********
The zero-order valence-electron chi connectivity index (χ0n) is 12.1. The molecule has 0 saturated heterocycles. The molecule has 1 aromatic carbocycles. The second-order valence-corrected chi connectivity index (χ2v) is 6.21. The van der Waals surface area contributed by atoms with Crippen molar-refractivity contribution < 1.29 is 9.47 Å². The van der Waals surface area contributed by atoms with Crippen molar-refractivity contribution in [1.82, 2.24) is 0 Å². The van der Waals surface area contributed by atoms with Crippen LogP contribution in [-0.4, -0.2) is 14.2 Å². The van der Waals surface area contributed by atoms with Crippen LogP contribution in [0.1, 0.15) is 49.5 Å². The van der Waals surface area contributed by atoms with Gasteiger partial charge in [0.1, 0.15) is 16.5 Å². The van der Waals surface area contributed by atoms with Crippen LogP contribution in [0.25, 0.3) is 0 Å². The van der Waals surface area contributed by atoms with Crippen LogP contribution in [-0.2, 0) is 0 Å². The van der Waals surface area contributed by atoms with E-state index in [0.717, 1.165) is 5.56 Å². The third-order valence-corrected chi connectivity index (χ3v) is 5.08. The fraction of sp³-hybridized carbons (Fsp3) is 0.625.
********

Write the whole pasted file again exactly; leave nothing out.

The zero-order valence-electron chi connectivity index (χ0n) is 12.1. The molecule has 0 saturated heterocycles. The molecule has 1 aromatic carbocycles. The second-order valence-corrected chi connectivity index (χ2v) is 6.21. The van der Waals surface area contributed by atoms with Crippen molar-refractivity contribution < 1.29 is 9.47 Å². The van der Waals surface area contributed by atoms with Crippen molar-refractivity contribution in [1.82, 2.24) is 0 Å². The van der Waals surface area contributed by atoms with Crippen LogP contribution in [-0.4, -0.2) is 14.2 Å². The van der Waals surface area contributed by atoms with Crippen LogP contribution in [0.1, 0.15) is 49.5 Å². The van der Waals surface area contributed by atoms with Gasteiger partial charge in [0.1, 0.15) is 16.5 Å². The van der Waals surface area contributed by atoms with Crippen LogP contribution in [0.25, 0.3) is 0 Å². The van der Waals surface area contributed by atoms with Crippen LogP contribution in [-0.2, 0) is 0 Å². The van der Waals surface area contributed by atoms with E-state index in [0.717, 1.165) is 5.56 Å². The third-order valence-corrected chi connectivity index (χ3v) is 5.08. The fraction of sp³-hybridized carbons (Fsp3) is 0.625.